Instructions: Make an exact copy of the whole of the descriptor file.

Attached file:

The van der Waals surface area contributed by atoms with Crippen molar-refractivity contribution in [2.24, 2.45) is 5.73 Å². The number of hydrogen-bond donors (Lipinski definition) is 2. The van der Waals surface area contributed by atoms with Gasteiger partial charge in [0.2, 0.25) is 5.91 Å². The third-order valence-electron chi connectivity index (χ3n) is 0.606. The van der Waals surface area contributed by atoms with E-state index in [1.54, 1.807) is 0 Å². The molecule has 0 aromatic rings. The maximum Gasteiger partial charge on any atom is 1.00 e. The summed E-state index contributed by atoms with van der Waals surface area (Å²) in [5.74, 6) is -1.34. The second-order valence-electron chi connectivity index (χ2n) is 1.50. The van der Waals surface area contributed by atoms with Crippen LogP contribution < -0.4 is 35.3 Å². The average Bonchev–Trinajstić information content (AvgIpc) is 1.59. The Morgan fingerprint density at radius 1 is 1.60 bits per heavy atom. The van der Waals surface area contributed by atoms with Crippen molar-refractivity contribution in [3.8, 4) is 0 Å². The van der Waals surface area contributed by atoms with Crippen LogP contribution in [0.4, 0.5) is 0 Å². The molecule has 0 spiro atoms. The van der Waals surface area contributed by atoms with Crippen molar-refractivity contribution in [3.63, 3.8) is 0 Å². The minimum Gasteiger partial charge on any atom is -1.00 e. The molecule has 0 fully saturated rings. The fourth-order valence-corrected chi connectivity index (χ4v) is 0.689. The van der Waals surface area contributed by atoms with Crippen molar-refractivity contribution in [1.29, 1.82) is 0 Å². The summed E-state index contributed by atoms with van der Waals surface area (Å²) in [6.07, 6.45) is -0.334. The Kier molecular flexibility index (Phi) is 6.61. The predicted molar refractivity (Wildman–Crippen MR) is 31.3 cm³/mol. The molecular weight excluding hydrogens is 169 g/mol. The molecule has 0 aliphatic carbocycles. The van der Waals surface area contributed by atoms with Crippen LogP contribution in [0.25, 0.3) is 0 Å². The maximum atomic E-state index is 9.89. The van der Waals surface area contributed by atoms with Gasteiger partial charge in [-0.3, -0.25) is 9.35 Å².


The van der Waals surface area contributed by atoms with Crippen molar-refractivity contribution in [2.24, 2.45) is 5.73 Å². The number of hydrogen-bond donors (Lipinski definition) is 2. The van der Waals surface area contributed by atoms with Gasteiger partial charge in [0.2, 0.25) is 5.91 Å². The third-order valence-electron chi connectivity index (χ3n) is 0.606. The van der Waals surface area contributed by atoms with E-state index in [1.54, 1.807) is 0 Å². The molecule has 0 aromatic rings. The maximum Gasteiger partial charge on any atom is 1.00 e. The summed E-state index contributed by atoms with van der Waals surface area (Å²) in [5.74, 6) is -1.34. The second-order valence-electron chi connectivity index (χ2n) is 1.50. The van der Waals surface area contributed by atoms with Crippen LogP contribution < -0.4 is 35.3 Å². The average Bonchev–Trinajstić information content (AvgIpc) is 1.59. The Morgan fingerprint density at radius 1 is 1.60 bits per heavy atom. The van der Waals surface area contributed by atoms with Crippen molar-refractivity contribution in [3.8, 4) is 0 Å². The van der Waals surface area contributed by atoms with Crippen LogP contribution in [0.4, 0.5) is 0 Å². The molecule has 0 spiro atoms. The van der Waals surface area contributed by atoms with Crippen molar-refractivity contribution in [3.63, 3.8) is 0 Å². The minimum Gasteiger partial charge on any atom is -1.00 e. The molecule has 0 fully saturated rings. The fourth-order valence-corrected chi connectivity index (χ4v) is 0.689. The van der Waals surface area contributed by atoms with Crippen molar-refractivity contribution in [1.29, 1.82) is 0 Å². The summed E-state index contributed by atoms with van der Waals surface area (Å²) in [6.07, 6.45) is -0.334. The Kier molecular flexibility index (Phi) is 6.61. The predicted molar refractivity (Wildman–Crippen MR) is 31.3 cm³/mol. The molecular weight excluding hydrogens is 169 g/mol. The molecule has 0 aliphatic carbocycles. The van der Waals surface area contributed by atoms with Crippen LogP contribution in [0.25, 0.3) is 0 Å². The maximum atomic E-state index is 9.89. The van der Waals surface area contributed by atoms with Gasteiger partial charge in [-0.3, -0.25) is 9.35 Å².